Children in an ageing societyBMJ 1999; 319 doi: https://doi.org/10.1136/bmj.319.7221.1356 (Published 20 November 1999) Cite this as: BMJ 1999;319:1356
- D M B Hall, professor of community paediatrics ([email protected])
- Community Health Sheffield and University of Sheffield, Community Sciences Building, Northern General Hospital, Sheffield S5 7AU
Western society is changing not only in its age distribution but in many other ways. Separating out the importance of each factor is all but impossible. The demographic patterns prevalent in the Western world must be unique in human history, so we have few data on which to base any firm predictions about children in an ageing society. The phenomena producing the change in demographic pattern may be more important for children and services than the age distribution itself Increased life span is not the only reason for the changing distribution; fewer children are born, fewer die, and parents are older when they have their children. In this article I will consider three implications for children and paediatric practice: the social class differences in child bearing patterns; the particular issues related to disability; and the distribution of resources between the age groups.
Women are now having children at an older age than at any time in the past 50 years
Delayed childbearing and voluntary childlessness are especially prevalent among highly educated women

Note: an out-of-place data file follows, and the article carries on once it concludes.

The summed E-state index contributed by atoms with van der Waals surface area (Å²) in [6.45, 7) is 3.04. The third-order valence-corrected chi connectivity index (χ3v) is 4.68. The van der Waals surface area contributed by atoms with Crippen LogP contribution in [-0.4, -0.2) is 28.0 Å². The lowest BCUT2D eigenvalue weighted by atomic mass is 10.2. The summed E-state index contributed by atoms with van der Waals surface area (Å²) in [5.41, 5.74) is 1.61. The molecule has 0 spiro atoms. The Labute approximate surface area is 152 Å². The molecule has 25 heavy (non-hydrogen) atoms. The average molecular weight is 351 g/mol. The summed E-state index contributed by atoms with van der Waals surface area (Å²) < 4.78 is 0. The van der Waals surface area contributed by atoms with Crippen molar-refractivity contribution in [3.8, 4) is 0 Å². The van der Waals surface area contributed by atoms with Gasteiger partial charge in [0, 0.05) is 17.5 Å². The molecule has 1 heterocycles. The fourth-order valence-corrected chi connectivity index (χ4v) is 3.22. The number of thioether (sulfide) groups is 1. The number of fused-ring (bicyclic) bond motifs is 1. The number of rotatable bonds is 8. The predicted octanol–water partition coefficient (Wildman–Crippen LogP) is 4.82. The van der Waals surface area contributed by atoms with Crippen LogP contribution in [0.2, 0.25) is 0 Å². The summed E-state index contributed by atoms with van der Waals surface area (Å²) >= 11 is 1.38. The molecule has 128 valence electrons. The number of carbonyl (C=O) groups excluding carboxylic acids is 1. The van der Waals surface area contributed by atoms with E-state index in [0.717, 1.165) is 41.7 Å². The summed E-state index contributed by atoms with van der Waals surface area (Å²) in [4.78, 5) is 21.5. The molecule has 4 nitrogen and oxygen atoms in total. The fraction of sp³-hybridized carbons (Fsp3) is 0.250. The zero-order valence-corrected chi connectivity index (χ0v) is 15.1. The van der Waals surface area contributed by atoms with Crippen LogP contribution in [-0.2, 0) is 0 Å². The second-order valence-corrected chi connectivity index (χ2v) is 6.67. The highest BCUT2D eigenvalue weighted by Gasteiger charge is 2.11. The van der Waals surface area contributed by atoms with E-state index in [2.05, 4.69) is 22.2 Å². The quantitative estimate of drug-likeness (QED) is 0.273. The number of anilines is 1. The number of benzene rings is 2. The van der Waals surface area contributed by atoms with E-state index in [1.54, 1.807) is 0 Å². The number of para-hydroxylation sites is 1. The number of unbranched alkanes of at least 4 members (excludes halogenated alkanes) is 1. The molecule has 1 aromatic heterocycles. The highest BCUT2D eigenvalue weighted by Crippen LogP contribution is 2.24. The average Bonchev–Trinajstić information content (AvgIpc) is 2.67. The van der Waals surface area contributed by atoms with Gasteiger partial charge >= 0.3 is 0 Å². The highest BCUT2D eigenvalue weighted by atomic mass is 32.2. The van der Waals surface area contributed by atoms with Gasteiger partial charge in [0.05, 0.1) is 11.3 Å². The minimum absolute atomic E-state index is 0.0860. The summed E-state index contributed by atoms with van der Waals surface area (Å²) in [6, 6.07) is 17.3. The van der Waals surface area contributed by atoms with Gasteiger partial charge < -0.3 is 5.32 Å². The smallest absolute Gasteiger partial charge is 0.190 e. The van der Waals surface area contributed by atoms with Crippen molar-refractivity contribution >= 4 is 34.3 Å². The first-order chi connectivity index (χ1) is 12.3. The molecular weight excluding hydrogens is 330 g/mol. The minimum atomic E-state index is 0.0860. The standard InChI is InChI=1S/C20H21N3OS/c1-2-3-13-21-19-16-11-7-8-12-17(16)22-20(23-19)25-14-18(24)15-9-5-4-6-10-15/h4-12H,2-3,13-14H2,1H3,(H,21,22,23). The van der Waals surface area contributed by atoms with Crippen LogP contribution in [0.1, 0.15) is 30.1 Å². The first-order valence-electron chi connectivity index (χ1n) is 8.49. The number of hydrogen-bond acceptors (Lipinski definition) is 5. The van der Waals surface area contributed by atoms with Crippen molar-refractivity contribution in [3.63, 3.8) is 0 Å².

Changing patterns of childbearing may increase health and wealth inequalities
There will be an increasing number of very old parents caring for ageing severely disabled offspring
The needs of the elderly population may drain resources from children's services
Child bearing and social class
Although mortality in children is low in Western countries, the decrease has been more than matched by the fall in birth rate, leading to a net fall in the number of children. In the developing world it is often said that parents have many children in the hope that some at least may survive, and improved child survival has been seen as one key to successful population control and family planning. In the rich world, parents can readily control their fertility, and as they expect each child to survive they …
Log in using your username and password
Log in through your institution
Register for a free trial to thebmj.com to receive unlimited access to all content on thebmj.com for 14 days.
Sign up for a free trial